FIG. 1 is a schematic of the cased elbow well drilled into a bed of a subterranean material, wherein the elbow well comprises an injection tube, a production casing, and a production tube that is connected to a pump to help lift the subterranean mixture in the cavity to a collection location, here, the earth's surface.
FIG. 2 is a cross-sectional view of the initial cavity in the elbow well.
FIG. 3 is a cross-sectional view of the cavity in the elbow well, wherein the cavity is larger than in FIG. 2.
FIG. 4 is a cross-sectional view of the cavity in the elbow well, wherein the cavity is larger than in FIG. 3.
 The disclosed solution-mining invention is a device, method, and system for solution-mining of subterranean materials, such as trona, nahcolite, dawsonite, wegscheiderite, thermonatrite, pirssonite, natron, gaylussite, shortite, halite, and other salts, minerals, and so forth. Although this detailed disclosure focuses on the subterranean material trona, it is understood that the disclosed device, method, and system for solution-mining applies to all solution-minable subterranean materials.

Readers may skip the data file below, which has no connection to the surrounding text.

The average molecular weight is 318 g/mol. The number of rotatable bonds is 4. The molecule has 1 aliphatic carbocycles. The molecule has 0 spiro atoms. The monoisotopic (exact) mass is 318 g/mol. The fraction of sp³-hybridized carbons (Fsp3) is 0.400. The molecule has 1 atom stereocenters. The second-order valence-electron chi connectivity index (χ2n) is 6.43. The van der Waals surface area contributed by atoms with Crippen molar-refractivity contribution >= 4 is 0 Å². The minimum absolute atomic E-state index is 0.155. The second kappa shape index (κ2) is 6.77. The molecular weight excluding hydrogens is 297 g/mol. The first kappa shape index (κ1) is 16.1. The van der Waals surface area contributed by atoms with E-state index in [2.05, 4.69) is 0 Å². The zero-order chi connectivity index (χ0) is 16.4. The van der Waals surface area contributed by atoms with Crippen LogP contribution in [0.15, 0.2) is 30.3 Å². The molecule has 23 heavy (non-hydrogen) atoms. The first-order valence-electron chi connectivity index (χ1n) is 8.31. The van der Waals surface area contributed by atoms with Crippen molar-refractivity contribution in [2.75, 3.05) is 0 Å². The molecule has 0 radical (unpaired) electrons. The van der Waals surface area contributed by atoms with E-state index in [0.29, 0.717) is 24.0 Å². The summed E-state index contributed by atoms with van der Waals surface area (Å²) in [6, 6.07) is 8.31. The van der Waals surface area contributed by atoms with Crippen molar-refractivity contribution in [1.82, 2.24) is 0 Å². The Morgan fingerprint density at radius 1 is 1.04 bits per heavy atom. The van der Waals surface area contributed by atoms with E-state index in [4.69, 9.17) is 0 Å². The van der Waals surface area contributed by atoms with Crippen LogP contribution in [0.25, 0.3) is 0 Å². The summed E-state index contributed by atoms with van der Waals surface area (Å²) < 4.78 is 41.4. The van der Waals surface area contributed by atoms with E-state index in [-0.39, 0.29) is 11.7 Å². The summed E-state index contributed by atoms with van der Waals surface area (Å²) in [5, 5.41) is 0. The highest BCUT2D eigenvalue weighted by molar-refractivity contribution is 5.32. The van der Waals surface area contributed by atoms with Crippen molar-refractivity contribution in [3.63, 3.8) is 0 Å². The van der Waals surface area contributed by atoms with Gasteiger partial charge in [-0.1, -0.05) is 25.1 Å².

In one example embodiment of the claimed invention, seen in FIG. 1, an elbow well 15 is drilled into a bed 30 of the subterranean material 25 being mined. An elbow well 15 is a well that begins at the earth's surface 70, and first penetrates vertically before penetrating horizontally. Although the elbow well 15 does not necessarily resemble the shape of a human elbow, there is a vertical portion that eventually turns to a horizontal portion. For trona, the estimated depth 160 for mining is 2000 feet below the earth's surface 70. Both an injection tube 45 and a production tube 60 a are located in the elbow well 15, wherein 3-½″ J55 tubing is used in one example for the injection tube 45, but other sizes and types of tubing will occur to those of skill in the art without departing from the scope of the present invention. A fluid 10 is injected into the injection tube 45, wherein the fluid 10 reacts with the subterranean material 25 to create a mixture 55 (e.g., a solution) and a cavity 50. The mixture 55 flows between the injection tube 45 and the production casing 60 b. In another example embodiment, a pump 140 is attached to the production tube 60 a to help lift the mixture 55 to the collection point 65 (here, the earth's surface 70).